Missouri one step closer to shedding its designation as the only state without a PDMP

The bill cleared what has historically been a stumbling block for the legislation by a vote of 20 to 12

By: - April 6, 2021 5:42 pm

Sen. Holly Rehder, R-Sikeston (photo by Tim Bommel/Missouri House Communications)

Missouri is one step closer to shedding its designation as the only state in the country without a prescription drug monitoring program after a bill to establish one was passed out of the Senate Tuesday.

Senate Bill 63, sponsored by Sen. Holly Rehder, R-Sikeston, cleared what has historically been a stumbling block for the legislation by a vote of 20 to 12 Tuesday. It now heads to the House, where unlike the Senate it has historically found success.

For nearly a decade, Missouri has been the only state without a prescription drug monitoring program, more commonly known as PDMP, which would allow physicians and pharmacists to track prescriptions.

The bill would establish a “Joint Oversight Task Force for Prescription Drug Monitoring,” which would be made up of licensed healthcare professionals, like physicians and pharmacists, who would oversee the creation of a centralized database. The bill is based on the compromise lawmakers reached on last year’s legislation, Rehder said.

Supporters argue it’s necessary to monitor patients’ history and help providers intervene to stop opioid abuse. And for Rehder, the issue is personal, as her own family has struggled with opiod addiction.

“This would simply move our patchwork program to a statewide program with legislative oversight,” Rehder said Tuesday.

Republican Sens. Mike Moon of Ash Grove and Rick Brattin of Harrisonville both reiterated their concerns with the legislation Tuesday and were among the 12 Republican senators who voted against the bill.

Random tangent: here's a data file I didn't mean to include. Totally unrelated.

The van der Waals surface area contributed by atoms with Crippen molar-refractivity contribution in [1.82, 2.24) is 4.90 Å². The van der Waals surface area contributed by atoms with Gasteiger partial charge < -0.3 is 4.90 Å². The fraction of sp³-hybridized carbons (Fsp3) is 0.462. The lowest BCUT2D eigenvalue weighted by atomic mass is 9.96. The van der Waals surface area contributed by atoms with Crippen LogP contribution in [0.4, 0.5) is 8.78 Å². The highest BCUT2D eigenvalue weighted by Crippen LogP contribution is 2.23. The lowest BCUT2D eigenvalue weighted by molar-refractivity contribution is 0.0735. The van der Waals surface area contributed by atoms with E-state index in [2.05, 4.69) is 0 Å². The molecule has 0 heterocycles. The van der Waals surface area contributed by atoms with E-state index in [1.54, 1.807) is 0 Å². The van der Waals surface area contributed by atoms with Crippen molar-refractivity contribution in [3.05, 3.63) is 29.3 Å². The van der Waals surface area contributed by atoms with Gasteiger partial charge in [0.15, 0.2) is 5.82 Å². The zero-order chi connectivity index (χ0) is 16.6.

Eleven Republicans joined nine Democratic senators in passing the legislation.

Brattin said that the 49 states that have already implemented a statewide PDMP program are test cases for whether such a system works effectively.

“Forty-nine have failed. Forty-nine still continue to fail. And we still continue to see an epidemic of these sorts of overdoses, the movement to fentanyl,” Brattin said. “It has not cured or even helped move the ball forward. It just moves people to transition to a different form of drug to overdose from.”

In the past, even with the support of Gov. Mike Parson, opponents have managed to block the legislation. It appeared to be on the brink of passage last year but was shot down after Democrats who have traditionally supported the program joined Republican lawmakers in opposition.

Amid the roughly six-and-a-half hours of debate on the bill last week, familiar concerns resurfaced.

Moon questioned the security of third-party vendors overseeing data entered into the system, and the effectiveness of the current local PDMP program in St. Louis County.

“We may not have a lot of control over foreign entities and what they do with it,” Moon said. “Once it’s gone, it’s gone.”

St. Louis County’s program is housed by a third-party vendor and covers a little over 80 percent of the Missouri population, Rehder said. It would be phased out after the statewide program is implemented. Rehder stressed that any vendor contracted by the state would have to meet the bill’s qualifications.

Under the bill, data would be purged on a rolling basis and could only be kept for three years — a provision the current St. Louis county program does not have, she said.

What’s more, provisions also stipulate information in the database cannot be used by law enforcement to prevent an individual from owning a firearm, or as probable cause to obtain a search warrant or arrest. If a person knowingly discloses patient information in violation of the bill, they could be guilty of a class E felony.

An amendment offered by Moon attempted to strike any PDMP program from operating in the state altogether.

“It’s no longer a question if we’re going to have a PDMP,” Rehder said. “We have a PDMP. It’s which one do you want.”

The bill now heads to the House with time running out on the 2021 legislative session. Only six weeks remain before the General Assembly adjourns for the year.

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Tessa Weinberg
Tessa Weinberg

Tessa Weinberg covers education, health care and the legislature. She previously covered the Missouri statehouse for The Kansas City Star and The Columbia Missourian, where her reporting into social media use by the governor prompted an investigation by the Attorney General’s office. She most recently covered state government in Texas for The Fort Worth Star-Telegram.